The letter of the Spanish civil war brigadier Hyman Katz to his mother

On this day, March 3, in 1938, the antifascist Hyman Katz was killed at the Belchite battlefield in Spain. He was 24 years-old.

Hyman (Chaim) Katz was a volunteer to the Spanish Civil War from New York, from a Jewish background. He joined the International Brigades and fought in the ranks of the Abraham Lincoln Battalion. He was one of the 60,000 heroic antifascists who traveled to Spain from all over the world in order to fight against the military coup led by General Franco. 


His letter reveals the crystal-clear view that a lot of rank-and-file working-class people had at that time. They saw the danger posed by the rise of fascism, and the need to join a united and international struggle in order to stop it. 

Katz had left for Spain without telling his mother. He did not want to upset her, and he knew that she would try to stop him. But when he was wounded in a battle in 1937, he decided to write a letter to her explaining why he joined the International Brigades. In an effort to convince her that her son needed to make this sacrifice and go to war he writes “this is a case where sons must go against their mothers’ wishes for the sake of their mothers themselves”. And goes on to say that it is understandable for anybody to fear for his loved ones, but if the battle against fascism is not won –and personal sacrifices are needed for this– everybody will pay the price. The millions killed in the slaughterhouse of WWII would confirm that … 


The heroism and the instinctive far-sightedness of ordinary working-class people was definitely not met by their leaderships. Stalinism, with its policy of rejecting a united antifascist front between the parties and organisations of the working class, bears a key responsibility for the rise of fascism in Germany. Reformists (the Social Democratic parties of the time), Stalinists and Anarchists bear a heavy responsibility, for different reasons each, for the defeat of the antifascist struggle in the Spanish Civil War.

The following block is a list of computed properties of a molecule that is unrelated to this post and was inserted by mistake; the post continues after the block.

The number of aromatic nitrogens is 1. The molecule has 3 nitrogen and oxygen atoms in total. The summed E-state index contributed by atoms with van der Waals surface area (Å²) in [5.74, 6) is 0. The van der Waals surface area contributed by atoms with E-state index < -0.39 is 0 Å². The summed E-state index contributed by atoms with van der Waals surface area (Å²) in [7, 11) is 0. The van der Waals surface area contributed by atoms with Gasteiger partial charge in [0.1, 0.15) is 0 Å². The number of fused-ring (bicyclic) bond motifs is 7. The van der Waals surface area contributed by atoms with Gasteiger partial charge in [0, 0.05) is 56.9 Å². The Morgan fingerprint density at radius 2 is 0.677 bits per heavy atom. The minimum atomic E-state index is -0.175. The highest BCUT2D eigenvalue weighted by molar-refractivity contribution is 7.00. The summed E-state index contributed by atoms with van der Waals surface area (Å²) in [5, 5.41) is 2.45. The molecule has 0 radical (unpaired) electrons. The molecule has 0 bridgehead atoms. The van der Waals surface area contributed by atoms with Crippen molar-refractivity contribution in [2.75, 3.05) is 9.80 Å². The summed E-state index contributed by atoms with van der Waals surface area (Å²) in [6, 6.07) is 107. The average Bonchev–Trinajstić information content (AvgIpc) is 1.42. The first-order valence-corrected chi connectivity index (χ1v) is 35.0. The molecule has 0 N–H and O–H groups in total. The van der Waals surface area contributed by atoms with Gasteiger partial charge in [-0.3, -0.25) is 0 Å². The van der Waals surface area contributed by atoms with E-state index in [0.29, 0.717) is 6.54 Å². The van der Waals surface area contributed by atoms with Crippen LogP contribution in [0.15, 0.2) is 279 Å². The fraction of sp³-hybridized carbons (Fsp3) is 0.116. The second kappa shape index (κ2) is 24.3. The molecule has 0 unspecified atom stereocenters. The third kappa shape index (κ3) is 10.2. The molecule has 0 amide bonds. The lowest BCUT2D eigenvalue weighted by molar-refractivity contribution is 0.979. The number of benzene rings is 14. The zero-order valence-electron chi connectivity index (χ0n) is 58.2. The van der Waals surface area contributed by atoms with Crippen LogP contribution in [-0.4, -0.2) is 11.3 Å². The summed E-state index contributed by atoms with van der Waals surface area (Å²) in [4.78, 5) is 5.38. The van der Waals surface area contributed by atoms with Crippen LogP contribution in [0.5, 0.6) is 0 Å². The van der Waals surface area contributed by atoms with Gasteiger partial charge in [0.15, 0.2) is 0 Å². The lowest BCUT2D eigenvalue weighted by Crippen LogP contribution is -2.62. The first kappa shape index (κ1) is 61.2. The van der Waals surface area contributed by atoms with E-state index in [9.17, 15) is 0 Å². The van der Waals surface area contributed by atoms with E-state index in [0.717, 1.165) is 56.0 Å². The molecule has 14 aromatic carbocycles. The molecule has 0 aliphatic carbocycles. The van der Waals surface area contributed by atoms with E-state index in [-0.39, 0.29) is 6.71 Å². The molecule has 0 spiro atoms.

The story of the antifascists that fought under the slogan “No passaran” in Spain should serve as a reminder of the sacrifices needed to fight against fascism. But the defeat in the Spanish civil war should also serve as a warning. The duty of those who seek to continue the antifascist struggle today is to draw the lessons from the mistakes that were made by the leaderships in the past, so that they are not repeated in the future. 

Letter from the Front in Spain

November 25, 1937

Dear Ma, 

It’s quite difficult for me to write this letter, but it must be done; Claire writes me that you know I’m in Spain. Of course, you know that the reason I didn’t tell you where I was, is that I didn’t want to hurt you. I realize that I was foolish for not understanding that you would have to find out. 

I came to Spain because I felt I had to. Look at the world situation. We didn’t worry when Mussolini came to power in Italy. We felt bad when Hitler became Chancellor of Germany, but what could we do?  We felt -though we tried to help and sympathize- that it was their problem and wouldn’t affect us.